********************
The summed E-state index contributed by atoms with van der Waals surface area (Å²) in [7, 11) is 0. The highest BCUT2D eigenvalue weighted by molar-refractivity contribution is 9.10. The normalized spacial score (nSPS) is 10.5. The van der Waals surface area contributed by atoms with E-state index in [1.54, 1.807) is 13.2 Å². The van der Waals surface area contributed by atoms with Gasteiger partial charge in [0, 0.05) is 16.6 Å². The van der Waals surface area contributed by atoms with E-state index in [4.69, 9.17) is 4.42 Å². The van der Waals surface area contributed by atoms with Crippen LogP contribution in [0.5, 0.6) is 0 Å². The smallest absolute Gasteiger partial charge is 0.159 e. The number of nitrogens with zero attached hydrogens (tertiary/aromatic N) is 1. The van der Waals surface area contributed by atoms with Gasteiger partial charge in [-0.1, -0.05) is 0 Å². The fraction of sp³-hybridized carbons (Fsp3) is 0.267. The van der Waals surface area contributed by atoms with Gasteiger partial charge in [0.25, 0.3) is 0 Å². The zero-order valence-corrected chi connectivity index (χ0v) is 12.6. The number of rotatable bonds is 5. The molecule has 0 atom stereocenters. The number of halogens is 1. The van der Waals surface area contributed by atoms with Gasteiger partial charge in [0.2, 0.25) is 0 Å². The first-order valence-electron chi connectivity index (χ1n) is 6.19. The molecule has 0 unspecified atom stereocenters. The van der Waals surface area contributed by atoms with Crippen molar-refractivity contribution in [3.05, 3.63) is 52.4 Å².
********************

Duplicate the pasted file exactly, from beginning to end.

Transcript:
The summed E-state index contributed by atoms with van der Waals surface area (Å²) in [7, 11) is 0. The highest BCUT2D eigenvalue weighted by molar-refractivity contribution is 9.10. The normalized spacial score (nSPS) is 10.5. The van der Waals surface area contributed by atoms with E-state index in [1.54, 1.807) is 13.2 Å². The van der Waals surface area contributed by atoms with Gasteiger partial charge in [0, 0.05) is 16.6 Å². The van der Waals surface area contributed by atoms with E-state index in [4.69, 9.17) is 4.42 Å². The van der Waals surface area contributed by atoms with Crippen LogP contribution in [0.5, 0.6) is 0 Å². The smallest absolute Gasteiger partial charge is 0.159 e. The number of nitrogens with zero attached hydrogens (tertiary/aromatic N) is 1. The van der Waals surface area contributed by atoms with Gasteiger partial charge in [-0.1, -0.05) is 0 Å². The fraction of sp³-hybridized carbons (Fsp3) is 0.267. The van der Waals surface area contributed by atoms with Gasteiger partial charge in [0.25, 0.3) is 0 Å². The zero-order valence-corrected chi connectivity index (χ0v) is 12.6. The number of rotatable bonds is 5. The molecule has 0 atom stereocenters. The number of halogens is 1. The van der Waals surface area contributed by atoms with Gasteiger partial charge in [0.2, 0.25) is 0 Å². The first-order valence-electron chi connectivity index (χ1n) is 6.19. The molecule has 0 unspecified atom stereocenters. The van der Waals surface area contributed by atoms with Crippen molar-refractivity contribution in [3.05, 3.63) is 52.4 Å².